Editor rating: 9 / 10Kenneth De Baets –– The manuscript introduces a new metric for drift potential of cephalopod shells relevant for paleontologist and biologists. When applying it on fossil ammonoids and modern nautilids, the author demonstrates that long post-mortem drift is more than sometimes claimed and that their geographic ranges are reasonable proxies for geographic range during life making it also of great interest to biogeographers and ecologists. The results also suggest the presence modern or recently extirpated populations of Nautilus in the Indian ocean, which is of relevance for conservation efforts.
Editor rating: 8 / 10Mathew Wedel –– This work is legitimately groundbreaking in its scope and in its potential to move the field forward. The papers in this series seem destined to become citation classics.
Editor rating: 8 / 10Mathew Wedel –– This work is legitimately groundbreaking in its scope and in its potential to move the field forward. The papers in this series seem destined to become citation classics. (Applies to all three papers in this series.)
Editor rating: 8 / 10J. Thewissen –– Modern toothed whales (odontocetes) are interesting because they are able to shed the design constraints that most mammals, including Eocene whales, have (for instance, in the number of teeth and the number of phalanges). Early odontocetes, such as the one described here, are on that path: they are exploring the limits of the mammalian bauplan. We don't know much about the morphology of these groups, so every fossil described helps us understand that evolutionary exploration better.
Editor rating: 8 / 10Andrew Farke –– Detailed description of an important taxon for sauropod workers.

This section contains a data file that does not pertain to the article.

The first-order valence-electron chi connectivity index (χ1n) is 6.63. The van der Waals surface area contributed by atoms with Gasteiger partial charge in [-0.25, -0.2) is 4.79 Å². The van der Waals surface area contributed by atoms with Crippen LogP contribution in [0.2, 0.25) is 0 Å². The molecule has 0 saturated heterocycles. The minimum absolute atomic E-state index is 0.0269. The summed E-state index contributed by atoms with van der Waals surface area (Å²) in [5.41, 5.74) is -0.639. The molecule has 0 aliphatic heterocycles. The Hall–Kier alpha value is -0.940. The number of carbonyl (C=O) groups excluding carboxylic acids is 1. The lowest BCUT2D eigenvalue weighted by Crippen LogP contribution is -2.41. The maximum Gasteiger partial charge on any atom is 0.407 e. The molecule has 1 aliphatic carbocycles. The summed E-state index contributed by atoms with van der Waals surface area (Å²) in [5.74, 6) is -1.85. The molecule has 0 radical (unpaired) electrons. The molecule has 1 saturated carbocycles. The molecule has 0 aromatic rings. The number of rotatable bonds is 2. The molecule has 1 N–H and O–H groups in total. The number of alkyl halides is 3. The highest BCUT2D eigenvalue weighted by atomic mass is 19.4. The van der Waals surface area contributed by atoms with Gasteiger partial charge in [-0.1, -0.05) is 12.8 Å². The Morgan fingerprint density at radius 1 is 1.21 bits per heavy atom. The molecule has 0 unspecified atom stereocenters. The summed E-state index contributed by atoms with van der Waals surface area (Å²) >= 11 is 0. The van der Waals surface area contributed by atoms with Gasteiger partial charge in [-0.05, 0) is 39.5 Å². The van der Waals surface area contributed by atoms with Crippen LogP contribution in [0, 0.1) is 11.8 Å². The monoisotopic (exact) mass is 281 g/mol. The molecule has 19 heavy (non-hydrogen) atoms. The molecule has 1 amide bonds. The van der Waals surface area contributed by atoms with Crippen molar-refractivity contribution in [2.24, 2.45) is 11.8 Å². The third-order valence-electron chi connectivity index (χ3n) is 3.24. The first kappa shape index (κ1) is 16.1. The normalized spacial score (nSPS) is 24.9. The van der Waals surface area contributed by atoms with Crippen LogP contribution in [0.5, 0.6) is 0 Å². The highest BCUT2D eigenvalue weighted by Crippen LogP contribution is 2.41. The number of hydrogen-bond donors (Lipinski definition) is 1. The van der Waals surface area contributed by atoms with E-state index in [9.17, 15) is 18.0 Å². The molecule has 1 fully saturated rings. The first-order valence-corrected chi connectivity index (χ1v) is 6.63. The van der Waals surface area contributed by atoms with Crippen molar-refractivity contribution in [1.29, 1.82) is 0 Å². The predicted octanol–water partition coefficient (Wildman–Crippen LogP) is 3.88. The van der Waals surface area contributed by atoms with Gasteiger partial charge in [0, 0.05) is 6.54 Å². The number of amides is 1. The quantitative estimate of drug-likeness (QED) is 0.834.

Editor rating: 8 / 10Philip Cox –– This is a thorough study on an extensive dataset that will provide a model for other such macroevolutionary investigations.
Editor rating: 8 / 10Andrew Farke –– This study presents data applicable for many paleontologists in trying to establish life history information for snakes extant and extinct.
Section Editor rating: 8 / 10Andrew Farke –– Excellent imagery and descriptions of an important taxon.
Editor rating: 9 / 10Luis Eguiarte –– Gunnera is a genus of plants that have fascinated scientist for a long time, in particular for the very large leaves of some species and because its symbiotic relationship with the nitrogen fixing cyanobacteria Nostoc. For a many years, some botanists suspected it to be a very old, primitive genus, perhaps basal in the phylogeny of the Angiosperms. While latter molecular phylogenies did not support this position, this paper shows that indeed Gunnera is an old genus, with a complex evolutionary and phylogeographic history, and a recent radiation in the Andes. All these new results are relevant for understanding why the Neotropics have so many plant species, more than any other similar region in the planet.
Editor rating: 8 / 10Curtis Daehler –– This work provides genetic evidence suggesting the native range of a widely distributed animal that was accidentally spread by humans starting hundreds of years ago.
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